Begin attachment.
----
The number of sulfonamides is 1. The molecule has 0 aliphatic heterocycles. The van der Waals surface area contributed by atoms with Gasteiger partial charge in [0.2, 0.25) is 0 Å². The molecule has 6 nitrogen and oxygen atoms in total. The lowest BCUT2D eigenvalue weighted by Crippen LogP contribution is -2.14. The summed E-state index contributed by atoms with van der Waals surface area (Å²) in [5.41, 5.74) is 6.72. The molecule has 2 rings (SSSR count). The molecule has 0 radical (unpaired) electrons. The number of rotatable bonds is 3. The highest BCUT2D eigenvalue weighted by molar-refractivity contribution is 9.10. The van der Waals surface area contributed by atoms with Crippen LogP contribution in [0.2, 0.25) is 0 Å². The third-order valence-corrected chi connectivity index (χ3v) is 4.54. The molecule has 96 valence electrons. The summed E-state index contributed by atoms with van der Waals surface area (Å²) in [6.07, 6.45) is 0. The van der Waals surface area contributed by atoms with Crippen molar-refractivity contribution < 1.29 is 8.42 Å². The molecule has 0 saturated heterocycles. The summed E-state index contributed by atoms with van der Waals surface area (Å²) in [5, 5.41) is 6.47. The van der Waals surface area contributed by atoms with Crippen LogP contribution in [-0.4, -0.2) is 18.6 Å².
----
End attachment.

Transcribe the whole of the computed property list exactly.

The number of sulfonamides is 1. The molecule has 0 aliphatic heterocycles. The van der Waals surface area contributed by atoms with Gasteiger partial charge in [0.2, 0.25) is 0 Å². The molecule has 6 nitrogen and oxygen atoms in total. The lowest BCUT2D eigenvalue weighted by Crippen LogP contribution is -2.14. The summed E-state index contributed by atoms with van der Waals surface area (Å²) in [5.41, 5.74) is 6.72. The molecule has 2 rings (SSSR count). The molecule has 0 radical (unpaired) electrons. The number of rotatable bonds is 3. The highest BCUT2D eigenvalue weighted by molar-refractivity contribution is 9.10. The van der Waals surface area contributed by atoms with Crippen LogP contribution in [0.2, 0.25) is 0 Å². The third-order valence-corrected chi connectivity index (χ3v) is 4.54. The molecule has 96 valence electrons. The summed E-state index contributed by atoms with van der Waals surface area (Å²) in [6.07, 6.45) is 0. The van der Waals surface area contributed by atoms with Crippen molar-refractivity contribution < 1.29 is 8.42 Å². The molecule has 0 saturated heterocycles. The summed E-state index contributed by atoms with van der Waals surface area (Å²) in [5, 5.41) is 6.47. The van der Waals surface area contributed by atoms with Crippen LogP contribution in [-0.4, -0.2) is 18.6 Å².